Products with only 1 to 10°/h bias stability of gyroscopes (tactical grade) are now reaching the market! Applications such as missiles and ammunitions are very demanding for MEMS technology. Yole estimates that MEMS-based Inertial Measurement Units (IMUs) already account for 40% of units in the missile area! The number of players developing hig perfor-mance solutions is still increasing. Northrop Grumman has shipped its first MEMS IMUs, de-veloped by Litef (D), Thales has also unveiled impressive advances on their silicon gyros-cope development. Other players have released new gyroscopes which are, for some of them, in direct competition with some fiber-optic gyroscopes: Sensonor (NO), SSS/AIS (UK/J), Systron Donner (USA) and Gladiator Technologies (USA). The accelerometer area is also showing progress, with higher stability MEMS accelerometers from Colibrys (CH), and with an innovative optical detection technology offered by Lumedyne Technologies (USA), which is even capable of reaching navigation-grade performance, for space applications!
3-axis gyroscopes announced: a major step toward low cost MEMS IM-Us
InvenSense, with its reputation for innovation in the gyroscope area, announced the first 3-axis gyroscope a few weeks ago. This product is predicted to be a blockbuster for the motion sensing industry: it is surprisingly small (only 0.9mm thick with a 4x4mm² footprint!), cheap (less than 3$ in volume) and ready to be integrated in many applications, complete with digital output. The range is wide (2000°/s), making it ideal for the future generation of gaming systems, but this gyroscope is still highly sensitive thanks to its 16-bit resolution ADC. Yole has learned that this product has already been in sampling by selected customers since February 2009. The target date for full production, which is imminent (Q1 2010) seems thus quite realistic.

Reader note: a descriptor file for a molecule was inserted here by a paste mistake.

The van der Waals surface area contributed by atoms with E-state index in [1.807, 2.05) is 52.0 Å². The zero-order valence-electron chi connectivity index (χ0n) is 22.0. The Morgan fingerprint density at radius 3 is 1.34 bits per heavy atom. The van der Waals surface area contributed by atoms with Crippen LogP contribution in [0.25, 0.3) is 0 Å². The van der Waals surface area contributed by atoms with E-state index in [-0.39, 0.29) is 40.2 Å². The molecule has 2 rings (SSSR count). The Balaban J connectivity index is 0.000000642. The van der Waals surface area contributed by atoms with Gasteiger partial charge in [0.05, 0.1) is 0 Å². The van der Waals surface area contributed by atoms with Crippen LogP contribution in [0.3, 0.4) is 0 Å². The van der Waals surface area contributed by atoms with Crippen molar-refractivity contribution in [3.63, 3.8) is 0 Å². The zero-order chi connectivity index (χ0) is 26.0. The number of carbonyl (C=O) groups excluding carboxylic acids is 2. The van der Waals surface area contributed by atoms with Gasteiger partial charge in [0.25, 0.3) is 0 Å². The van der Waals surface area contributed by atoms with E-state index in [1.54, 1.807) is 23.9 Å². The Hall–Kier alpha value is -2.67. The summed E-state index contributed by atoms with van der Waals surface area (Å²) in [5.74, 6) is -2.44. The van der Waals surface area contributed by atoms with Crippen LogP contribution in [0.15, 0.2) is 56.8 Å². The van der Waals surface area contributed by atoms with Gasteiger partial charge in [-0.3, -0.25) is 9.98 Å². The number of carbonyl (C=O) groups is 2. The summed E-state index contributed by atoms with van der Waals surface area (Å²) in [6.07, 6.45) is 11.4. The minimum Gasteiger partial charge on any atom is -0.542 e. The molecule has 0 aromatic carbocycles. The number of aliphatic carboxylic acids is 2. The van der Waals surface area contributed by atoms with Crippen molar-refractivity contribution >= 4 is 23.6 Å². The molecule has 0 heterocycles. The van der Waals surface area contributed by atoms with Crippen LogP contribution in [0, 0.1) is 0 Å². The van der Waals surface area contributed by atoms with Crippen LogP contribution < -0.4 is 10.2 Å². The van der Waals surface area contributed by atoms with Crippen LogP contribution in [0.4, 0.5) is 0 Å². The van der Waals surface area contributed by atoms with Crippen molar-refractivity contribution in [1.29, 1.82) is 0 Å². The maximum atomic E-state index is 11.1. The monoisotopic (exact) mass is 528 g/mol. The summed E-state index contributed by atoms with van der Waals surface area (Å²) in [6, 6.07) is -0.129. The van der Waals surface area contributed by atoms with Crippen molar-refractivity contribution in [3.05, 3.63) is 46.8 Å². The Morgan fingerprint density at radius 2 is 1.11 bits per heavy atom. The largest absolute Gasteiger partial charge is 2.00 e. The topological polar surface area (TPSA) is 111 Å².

Although intended for gaming or pointing applications, the first products to integrate this 3-axis sensor could be cellphones, because product life cycles are shorter than gaming sys-tems and set-top boxes.
ST Microelectronics reaction has been immediate, with an announcement of a 3-axis gyros-cope a few weeks after only. Another 3-axis gyroscope development comes from start-up Qualtre (USA). The technology used is fairly disruptive, since a resonant disc is used (BAW principle). With a renewed management team, the company is close to hitting the market, with a 3-axis gyroscope in sampling at the beginning of 2010 and general availability planned for the summer. 6-axis solutions with integrated accelerometer are also on the com-pany’s roadmap.
Such small and cheap solutions are a first step toward a cheap inertial measurement unit based on MEMS technology: 3 axis gyroscopes and 3 axis accelerometers together in the same small package could be offered at a price of 3 to 4$ very soon. The gaming and handset industries are very hungry for such solutions.
The latest Wii game controller already integrates a dual axis gyroscope combined with a separate single axis gyroscope, respectively from InvenSense and Epson Toyocom (J). Used with the original 3-axis accelerometer, this gives an IMU function performed by 3 separate chips today. Yole estimates than more than 10M of such solutions have already been sold.
The gaming industry has validated the need for motion sensing: for their next generation of products in 2010, Sony (PS3 motion controller) and Microsoft (Natal project) have an-nounced than they will use innovative motion sensing concepts. In some cases however (the Natal project), optical sensors within a special camera may be preferred to MEMS gyros-copes and accelerometers.